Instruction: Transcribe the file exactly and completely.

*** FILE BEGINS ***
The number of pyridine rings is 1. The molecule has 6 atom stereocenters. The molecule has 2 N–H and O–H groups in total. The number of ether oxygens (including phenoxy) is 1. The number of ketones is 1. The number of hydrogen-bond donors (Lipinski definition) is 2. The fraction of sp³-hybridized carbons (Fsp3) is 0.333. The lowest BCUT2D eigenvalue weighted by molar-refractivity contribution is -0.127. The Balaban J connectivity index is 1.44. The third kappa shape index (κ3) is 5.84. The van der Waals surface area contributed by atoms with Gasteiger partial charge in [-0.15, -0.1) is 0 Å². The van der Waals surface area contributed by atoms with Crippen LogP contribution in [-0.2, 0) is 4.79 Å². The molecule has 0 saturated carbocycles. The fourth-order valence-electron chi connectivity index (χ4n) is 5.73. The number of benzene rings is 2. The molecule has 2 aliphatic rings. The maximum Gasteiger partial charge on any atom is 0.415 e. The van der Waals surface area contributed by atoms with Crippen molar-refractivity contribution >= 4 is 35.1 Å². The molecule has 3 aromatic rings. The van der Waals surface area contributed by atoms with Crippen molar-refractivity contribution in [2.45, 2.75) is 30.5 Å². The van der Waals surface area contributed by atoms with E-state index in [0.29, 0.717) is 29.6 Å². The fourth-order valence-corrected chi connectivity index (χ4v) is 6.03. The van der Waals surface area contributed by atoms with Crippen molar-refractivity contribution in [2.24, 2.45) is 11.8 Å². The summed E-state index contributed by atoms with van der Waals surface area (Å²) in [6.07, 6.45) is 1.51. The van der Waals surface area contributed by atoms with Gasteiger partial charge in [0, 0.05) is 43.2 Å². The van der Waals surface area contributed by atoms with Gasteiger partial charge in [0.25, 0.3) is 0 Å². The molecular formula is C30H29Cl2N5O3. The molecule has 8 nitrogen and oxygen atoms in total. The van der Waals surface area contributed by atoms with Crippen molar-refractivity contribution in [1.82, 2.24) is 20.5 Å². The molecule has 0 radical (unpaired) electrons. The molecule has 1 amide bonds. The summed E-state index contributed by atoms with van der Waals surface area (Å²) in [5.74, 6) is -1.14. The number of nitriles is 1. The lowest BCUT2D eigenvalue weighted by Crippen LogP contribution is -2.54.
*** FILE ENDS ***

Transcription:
The number of pyridine rings is 1. The molecule has 6 atom stereocenters. The molecule has 2 N–H and O–H groups in total. The number of ether oxygens (including phenoxy) is 1. The number of ketones is 1. The number of hydrogen-bond donors (Lipinski definition) is 2. The fraction of sp³-hybridized carbons (Fsp3) is 0.333. The lowest BCUT2D eigenvalue weighted by molar-refractivity contribution is -0.127. The Balaban J connectivity index is 1.44. The third kappa shape index (κ3) is 5.84. The van der Waals surface area contributed by atoms with Gasteiger partial charge in [-0.15, -0.1) is 0 Å². The van der Waals surface area contributed by atoms with Crippen LogP contribution in [-0.2, 0) is 4.79 Å². The molecule has 0 saturated carbocycles. The fourth-order valence-electron chi connectivity index (χ4n) is 5.73. The number of benzene rings is 2. The molecule has 2 aliphatic rings. The maximum Gasteiger partial charge on any atom is 0.415 e. The van der Waals surface area contributed by atoms with Crippen molar-refractivity contribution >= 4 is 35.1 Å². The molecule has 3 aromatic rings. The van der Waals surface area contributed by atoms with Crippen molar-refractivity contribution in [2.45, 2.75) is 30.5 Å². The van der Waals surface area contributed by atoms with E-state index in [0.29, 0.717) is 29.6 Å². The fourth-order valence-corrected chi connectivity index (χ4v) is 6.03. The van der Waals surface area contributed by atoms with Crippen molar-refractivity contribution in [2.24, 2.45) is 11.8 Å². The summed E-state index contributed by atoms with van der Waals surface area (Å²) in [6.07, 6.45) is 1.51. The van der Waals surface area contributed by atoms with Gasteiger partial charge in [0, 0.05) is 43.2 Å². The van der Waals surface area contributed by atoms with Gasteiger partial charge in [0.25, 0.3) is 0 Å². The molecular formula is C30H29Cl2N5O3. The molecule has 8 nitrogen and oxygen atoms in total. The van der Waals surface area contributed by atoms with Crippen molar-refractivity contribution in [1.82, 2.24) is 20.5 Å². The molecule has 0 radical (unpaired) electrons. The molecule has 1 amide bonds. The summed E-state index contributed by atoms with van der Waals surface area (Å²) in [5.74, 6) is -1.14. The number of nitriles is 1. The lowest BCUT2D eigenvalue weighted by Crippen LogP contribution is -2.54.